http://www.cars101.com/canada.html

Unless the car is very hot and desirable (like a new model or extremely popular) The vast majority of buyers pay WELL BELOW invoice (not MSRP). You also qualify for the US rebates (if offered) and other incentives that typically drop the invoice price thousands less than invoice.



Edit: I have since purchased a 2007 Subaru Outback in Buffalo NY personally saving almost $20,000! The price of my car was almost $2000 off posted invoice price.

Contrary to what a Canadian car dealer might tell you, almost ANY car can be imported regardless of it's age. The process is very simple. There's very little paperwork to do. Ask around, you'll be surprised how many people are doing this. The press has taken note, the Canadian car companies are quietly telling some of their US dealers NOT to sell to Canadians since the savings are quite dramatic. Check out the US invoice prices online for free. Many of us are getting cars for LESS than invoice. Canadian dealers insist on working backwards from the MSRP which is ALWAYS thousands more.

Since many of us have done this, we've taken it upon ourselves to spread the word. Thanks to RFD member "Michelb" for helping compile this FAQ:


IMPORTING A CAR FROM THE USA INTO CANADA FAQ
--------------------------------------------

1) Why bother importing a car from the US?

- Partially of the recent strength of the Canadian dollar, many models are significantly less expensive in the US than in Canada. Also some models/trims are available in the US but not in Canada.


2) Can any car from the USA be imported?

- No, check the list at www.riv.ca. While many cars can be imported without any or with very little modifications, some might need modifications like the addition of Daytime running lights, and/or child tether anchors

3) Do I have to pay duty and taxes?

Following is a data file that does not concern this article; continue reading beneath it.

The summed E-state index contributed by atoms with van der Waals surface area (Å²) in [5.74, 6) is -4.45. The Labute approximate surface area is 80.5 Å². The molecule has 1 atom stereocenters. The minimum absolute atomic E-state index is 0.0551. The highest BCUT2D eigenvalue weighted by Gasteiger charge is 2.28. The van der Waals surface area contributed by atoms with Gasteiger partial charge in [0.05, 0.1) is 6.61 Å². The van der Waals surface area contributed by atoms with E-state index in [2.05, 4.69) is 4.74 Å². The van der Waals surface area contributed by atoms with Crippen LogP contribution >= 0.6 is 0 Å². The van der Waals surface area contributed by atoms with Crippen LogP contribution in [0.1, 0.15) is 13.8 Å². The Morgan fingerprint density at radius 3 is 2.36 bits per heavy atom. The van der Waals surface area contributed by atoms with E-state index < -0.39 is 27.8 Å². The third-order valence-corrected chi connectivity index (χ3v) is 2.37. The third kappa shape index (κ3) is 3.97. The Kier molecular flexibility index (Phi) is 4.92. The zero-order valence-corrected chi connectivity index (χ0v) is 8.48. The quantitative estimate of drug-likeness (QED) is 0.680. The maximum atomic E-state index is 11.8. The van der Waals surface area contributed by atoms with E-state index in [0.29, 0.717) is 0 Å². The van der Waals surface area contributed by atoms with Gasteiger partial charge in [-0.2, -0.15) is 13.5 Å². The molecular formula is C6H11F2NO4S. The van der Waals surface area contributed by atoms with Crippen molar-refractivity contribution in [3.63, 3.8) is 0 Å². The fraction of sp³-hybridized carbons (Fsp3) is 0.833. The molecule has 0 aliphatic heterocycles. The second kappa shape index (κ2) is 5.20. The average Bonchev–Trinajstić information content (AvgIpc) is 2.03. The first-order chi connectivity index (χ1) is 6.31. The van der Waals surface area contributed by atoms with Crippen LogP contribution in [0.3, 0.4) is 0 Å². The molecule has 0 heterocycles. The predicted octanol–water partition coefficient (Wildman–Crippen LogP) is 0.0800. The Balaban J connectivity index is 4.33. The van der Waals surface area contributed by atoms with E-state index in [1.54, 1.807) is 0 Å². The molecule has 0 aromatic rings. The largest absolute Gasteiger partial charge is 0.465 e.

- There is no duty on cars built in North America. Cars from elsewhere will be charged 6.1% duty. You have to pay GST when you import the vehicle and PST when you register your vehicle as per your Province's regulations.


4) How do I know if I can import a car without paying duty?

- If the VIN starts with a number, it's made in North America and can be imported duty free. If they VIN starts with a letter, it's made elsewhere in the world and you will be charged 6.1% duty.


5) IS this only for new cars?

- Any car that can be imported (check point #1) can be imported new or used - does not make any difference and the process is the same (other than things like safety checks and clean air checks which really have nothing to do with importing the car).


6) Will the new car warranty be valid in Canada?

- This varies by manufacturer and you should contact the one for the car you wish to import. Some manufacturers (e.g. Subaru, Toyota) will honor the warranty, others will honor the warranty but under a few conditions (e.g. Nissan), while others void the warranty if the car is not registered in the US first (e.g. Honda)


7) Do I need a US address?

- No, but some dealerships (e.g. Toyota, particularly those near the Canadian border) may not want to sell you a car if you don't register it in the US first. In general dealerships very close to the Canadian border may not be as willing (because of pressure from the manufacturer) to sell to Canadians and you may have to travel further South.


8) I have a friend / relative / whatever with an address in the US, can I or they buy the car in the US and register it there before importing it to Canada?

- Yes but you may be charged sales taxes in the US and in Canada if you do that. Different states have different tax rates (and some none) so it may be possible to do it there. It has been confirmed that Canadian buyers pay NO sales tax in certain states like New York but are charged sales tax in Michigan. Also, there are certain conditions under which Customs Canada will allow you to import the car without paying taxes but this is only for those who are out of Canada for extended periods of time.


9) Can I get financing for a car purchased in the US?

- You cannot get financing through the dealership or manufacturer. You may be able to get a car loan from your bank but probably only once the vehicle is imported into Canada. Some Canadian banks are now offering US loans.


10) Can anyone do this for me?